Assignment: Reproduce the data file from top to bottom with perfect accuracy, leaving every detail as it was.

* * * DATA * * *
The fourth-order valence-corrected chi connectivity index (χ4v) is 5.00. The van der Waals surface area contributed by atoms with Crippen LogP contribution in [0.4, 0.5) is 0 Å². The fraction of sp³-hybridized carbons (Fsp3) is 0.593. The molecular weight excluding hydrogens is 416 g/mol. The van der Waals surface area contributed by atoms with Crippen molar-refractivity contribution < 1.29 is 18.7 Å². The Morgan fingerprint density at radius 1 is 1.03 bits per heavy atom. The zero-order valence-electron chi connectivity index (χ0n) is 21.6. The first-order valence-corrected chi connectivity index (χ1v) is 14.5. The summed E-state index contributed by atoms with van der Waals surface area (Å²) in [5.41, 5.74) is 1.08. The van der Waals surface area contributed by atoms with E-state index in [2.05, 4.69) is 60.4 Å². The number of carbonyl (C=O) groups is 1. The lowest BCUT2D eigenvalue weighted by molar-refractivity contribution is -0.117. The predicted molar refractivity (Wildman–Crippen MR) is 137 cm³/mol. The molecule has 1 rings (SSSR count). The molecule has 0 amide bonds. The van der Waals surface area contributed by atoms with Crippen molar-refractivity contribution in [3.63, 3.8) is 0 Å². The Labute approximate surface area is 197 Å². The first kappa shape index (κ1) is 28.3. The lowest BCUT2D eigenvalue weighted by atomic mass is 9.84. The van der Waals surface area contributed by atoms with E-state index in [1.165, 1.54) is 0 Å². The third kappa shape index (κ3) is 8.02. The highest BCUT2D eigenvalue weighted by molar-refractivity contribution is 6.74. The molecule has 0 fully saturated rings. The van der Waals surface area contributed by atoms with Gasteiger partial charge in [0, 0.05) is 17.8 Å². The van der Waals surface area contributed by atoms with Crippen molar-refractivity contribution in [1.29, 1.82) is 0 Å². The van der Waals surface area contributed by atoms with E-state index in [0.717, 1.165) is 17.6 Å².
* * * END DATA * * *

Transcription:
The fourth-order valence-corrected chi connectivity index (χ4v) is 5.00. The van der Waals surface area contributed by atoms with Crippen LogP contribution in [0.4, 0.5) is 0 Å². The fraction of sp³-hybridized carbons (Fsp3) is 0.593. The molecular weight excluding hydrogens is 416 g/mol. The van der Waals surface area contributed by atoms with Crippen molar-refractivity contribution < 1.29 is 18.7 Å². The Morgan fingerprint density at radius 1 is 1.03 bits per heavy atom. The zero-order valence-electron chi connectivity index (χ0n) is 21.6. The first-order valence-corrected chi connectivity index (χ1v) is 14.5. The summed E-state index contributed by atoms with van der Waals surface area (Å²) in [5.41, 5.74) is 1.08. The van der Waals surface area contributed by atoms with E-state index in [2.05, 4.69) is 60.4 Å². The number of carbonyl (C=O) groups is 1. The lowest BCUT2D eigenvalue weighted by molar-refractivity contribution is -0.117. The predicted molar refractivity (Wildman–Crippen MR) is 137 cm³/mol. The molecule has 1 rings (SSSR count). The molecule has 0 amide bonds. The van der Waals surface area contributed by atoms with Crippen molar-refractivity contribution in [3.63, 3.8) is 0 Å². The Labute approximate surface area is 197 Å². The first kappa shape index (κ1) is 28.3. The lowest BCUT2D eigenvalue weighted by atomic mass is 9.84. The van der Waals surface area contributed by atoms with E-state index in [1.165, 1.54) is 0 Å². The third kappa shape index (κ3) is 8.02. The highest BCUT2D eigenvalue weighted by molar-refractivity contribution is 6.74. The molecule has 0 fully saturated rings. The van der Waals surface area contributed by atoms with Gasteiger partial charge in [0, 0.05) is 17.8 Å². The van der Waals surface area contributed by atoms with Crippen molar-refractivity contribution in [1.29, 1.82) is 0 Å². The van der Waals surface area contributed by atoms with E-state index in [0.717, 1.165) is 17.6 Å².